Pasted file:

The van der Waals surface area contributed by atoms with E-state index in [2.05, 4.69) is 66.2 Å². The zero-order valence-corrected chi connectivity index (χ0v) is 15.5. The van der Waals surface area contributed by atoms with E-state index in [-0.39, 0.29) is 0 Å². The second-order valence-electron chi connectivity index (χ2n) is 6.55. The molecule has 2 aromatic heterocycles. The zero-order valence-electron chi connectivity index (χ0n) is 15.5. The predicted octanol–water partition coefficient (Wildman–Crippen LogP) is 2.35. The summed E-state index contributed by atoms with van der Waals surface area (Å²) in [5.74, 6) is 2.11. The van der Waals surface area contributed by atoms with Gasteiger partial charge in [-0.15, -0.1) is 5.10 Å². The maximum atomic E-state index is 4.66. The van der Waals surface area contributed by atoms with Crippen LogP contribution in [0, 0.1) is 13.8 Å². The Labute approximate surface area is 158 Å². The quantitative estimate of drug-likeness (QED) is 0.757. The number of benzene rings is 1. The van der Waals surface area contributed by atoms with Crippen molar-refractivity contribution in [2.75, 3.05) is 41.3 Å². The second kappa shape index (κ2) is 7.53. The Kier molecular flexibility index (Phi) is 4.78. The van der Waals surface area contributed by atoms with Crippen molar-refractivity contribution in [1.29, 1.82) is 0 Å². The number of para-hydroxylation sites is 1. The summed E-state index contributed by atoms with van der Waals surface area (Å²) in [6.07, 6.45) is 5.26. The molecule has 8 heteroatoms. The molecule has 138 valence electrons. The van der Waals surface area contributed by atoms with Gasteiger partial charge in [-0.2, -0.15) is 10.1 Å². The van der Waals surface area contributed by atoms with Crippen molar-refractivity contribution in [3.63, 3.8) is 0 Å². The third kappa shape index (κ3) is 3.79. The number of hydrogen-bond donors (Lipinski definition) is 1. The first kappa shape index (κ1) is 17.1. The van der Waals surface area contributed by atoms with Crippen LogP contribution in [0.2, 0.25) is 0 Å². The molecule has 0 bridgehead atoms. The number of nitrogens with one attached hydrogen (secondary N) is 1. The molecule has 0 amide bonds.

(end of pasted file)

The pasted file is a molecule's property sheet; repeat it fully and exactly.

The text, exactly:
The van der Waals surface area contributed by atoms with E-state index in [2.05, 4.69) is 66.2 Å². The zero-order valence-corrected chi connectivity index (χ0v) is 15.5. The van der Waals surface area contributed by atoms with E-state index in [-0.39, 0.29) is 0 Å². The second-order valence-electron chi connectivity index (χ2n) is 6.55. The molecule has 2 aromatic heterocycles. The zero-order valence-electron chi connectivity index (χ0n) is 15.5. The predicted octanol–water partition coefficient (Wildman–Crippen LogP) is 2.35. The summed E-state index contributed by atoms with van der Waals surface area (Å²) in [5.74, 6) is 2.11. The van der Waals surface area contributed by atoms with Gasteiger partial charge in [-0.15, -0.1) is 5.10 Å². The maximum atomic E-state index is 4.66. The van der Waals surface area contributed by atoms with Crippen LogP contribution in [0, 0.1) is 13.8 Å². The Labute approximate surface area is 158 Å². The quantitative estimate of drug-likeness (QED) is 0.757. The number of benzene rings is 1. The van der Waals surface area contributed by atoms with Crippen molar-refractivity contribution in [2.75, 3.05) is 41.3 Å². The second kappa shape index (κ2) is 7.53. The Kier molecular flexibility index (Phi) is 4.78. The van der Waals surface area contributed by atoms with Crippen molar-refractivity contribution in [1.29, 1.82) is 0 Å². The number of para-hydroxylation sites is 1. The summed E-state index contributed by atoms with van der Waals surface area (Å²) in [6.07, 6.45) is 5.26. The molecule has 8 heteroatoms. The molecule has 138 valence electrons. The van der Waals surface area contributed by atoms with Gasteiger partial charge in [-0.2, -0.15) is 10.1 Å². The van der Waals surface area contributed by atoms with Crippen molar-refractivity contribution in [3.63, 3.8) is 0 Å². The third kappa shape index (κ3) is 3.79. The number of hydrogen-bond donors (Lipinski definition) is 1. The first kappa shape index (κ1) is 17.1. The van der Waals surface area contributed by atoms with Crippen LogP contribution in [0.2, 0.25) is 0 Å². The molecule has 0 bridgehead atoms. The number of nitrogens with one attached hydrogen (secondary N) is 1. The molecule has 0 amide bonds.